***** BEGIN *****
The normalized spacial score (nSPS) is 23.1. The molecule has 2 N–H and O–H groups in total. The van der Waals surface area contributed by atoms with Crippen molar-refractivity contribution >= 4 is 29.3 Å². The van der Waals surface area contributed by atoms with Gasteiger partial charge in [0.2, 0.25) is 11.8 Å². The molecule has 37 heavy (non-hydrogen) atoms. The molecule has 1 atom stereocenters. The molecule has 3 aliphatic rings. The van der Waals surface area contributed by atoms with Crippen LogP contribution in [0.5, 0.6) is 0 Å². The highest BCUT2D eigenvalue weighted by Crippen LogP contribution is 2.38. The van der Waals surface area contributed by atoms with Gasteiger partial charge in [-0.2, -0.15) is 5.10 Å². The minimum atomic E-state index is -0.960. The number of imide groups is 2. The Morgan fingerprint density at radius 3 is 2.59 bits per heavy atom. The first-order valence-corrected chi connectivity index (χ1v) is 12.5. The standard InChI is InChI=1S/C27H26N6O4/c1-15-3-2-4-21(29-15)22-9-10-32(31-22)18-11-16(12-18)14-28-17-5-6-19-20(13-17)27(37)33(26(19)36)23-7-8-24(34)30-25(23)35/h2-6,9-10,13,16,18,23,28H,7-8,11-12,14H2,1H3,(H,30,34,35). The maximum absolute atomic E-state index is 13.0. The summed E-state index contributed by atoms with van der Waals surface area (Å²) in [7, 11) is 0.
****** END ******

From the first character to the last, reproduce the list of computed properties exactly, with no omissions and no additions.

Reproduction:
The normalized spacial score (nSPS) is 23.1. The molecule has 2 N–H and O–H groups in total. The van der Waals surface area contributed by atoms with Crippen molar-refractivity contribution >= 4 is 29.3 Å². The van der Waals surface area contributed by atoms with Gasteiger partial charge in [0.2, 0.25) is 11.8 Å². The molecule has 37 heavy (non-hydrogen) atoms. The molecule has 1 atom stereocenters. The molecule has 3 aliphatic rings. The van der Waals surface area contributed by atoms with Crippen LogP contribution in [0.5, 0.6) is 0 Å². The highest BCUT2D eigenvalue weighted by Crippen LogP contribution is 2.38. The van der Waals surface area contributed by atoms with Gasteiger partial charge in [-0.2, -0.15) is 5.10 Å². The minimum atomic E-state index is -0.960. The number of imide groups is 2. The Morgan fingerprint density at radius 3 is 2.59 bits per heavy atom. The first-order valence-corrected chi connectivity index (χ1v) is 12.5. The standard InChI is InChI=1S/C27H26N6O4/c1-15-3-2-4-21(29-15)22-9-10-32(31-22)18-11-16(12-18)14-28-17-5-6-19-20(13-17)27(37)33(26(19)36)23-7-8-24(34)30-25(23)35/h2-6,9-10,13,16,18,23,28H,7-8,11-12,14H2,1H3,(H,30,34,35). The maximum absolute atomic E-state index is 13.0. The summed E-state index contributed by atoms with van der Waals surface area (Å²) in [7, 11) is 0.